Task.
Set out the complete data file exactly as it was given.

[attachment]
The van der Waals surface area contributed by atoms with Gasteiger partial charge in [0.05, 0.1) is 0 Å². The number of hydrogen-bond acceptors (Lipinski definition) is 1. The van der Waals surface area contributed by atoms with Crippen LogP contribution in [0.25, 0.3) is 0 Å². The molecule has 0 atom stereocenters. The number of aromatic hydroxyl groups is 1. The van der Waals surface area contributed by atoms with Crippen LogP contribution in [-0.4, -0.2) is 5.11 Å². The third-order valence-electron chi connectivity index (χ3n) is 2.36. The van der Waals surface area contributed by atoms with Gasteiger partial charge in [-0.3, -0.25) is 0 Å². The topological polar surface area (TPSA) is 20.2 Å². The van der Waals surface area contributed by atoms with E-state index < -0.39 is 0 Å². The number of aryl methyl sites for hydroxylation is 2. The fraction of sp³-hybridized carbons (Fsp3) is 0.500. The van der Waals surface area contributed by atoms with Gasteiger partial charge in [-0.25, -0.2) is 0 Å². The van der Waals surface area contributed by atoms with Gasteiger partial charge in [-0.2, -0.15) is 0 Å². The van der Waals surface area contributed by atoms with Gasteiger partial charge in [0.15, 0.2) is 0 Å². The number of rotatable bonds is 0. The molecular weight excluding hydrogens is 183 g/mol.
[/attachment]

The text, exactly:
The van der Waals surface area contributed by atoms with Gasteiger partial charge in [0.05, 0.1) is 0 Å². The number of hydrogen-bond acceptors (Lipinski definition) is 1. The van der Waals surface area contributed by atoms with Crippen LogP contribution in [0.25, 0.3) is 0 Å². The molecule has 0 atom stereocenters. The number of aromatic hydroxyl groups is 1. The van der Waals surface area contributed by atoms with Crippen LogP contribution in [-0.4, -0.2) is 5.11 Å². The third-order valence-electron chi connectivity index (χ3n) is 2.36. The van der Waals surface area contributed by atoms with Gasteiger partial charge in [-0.3, -0.25) is 0 Å². The topological polar surface area (TPSA) is 20.2 Å². The van der Waals surface area contributed by atoms with E-state index < -0.39 is 0 Å². The number of aryl methyl sites for hydroxylation is 2. The fraction of sp³-hybridized carbons (Fsp3) is 0.500. The van der Waals surface area contributed by atoms with Gasteiger partial charge in [-0.25, -0.2) is 0 Å². The van der Waals surface area contributed by atoms with Gasteiger partial charge in [-0.2, -0.15) is 0 Å². The van der Waals surface area contributed by atoms with Gasteiger partial charge in [0.15, 0.2) is 0 Å². The number of rotatable bonds is 0. The molecular weight excluding hydrogens is 183 g/mol.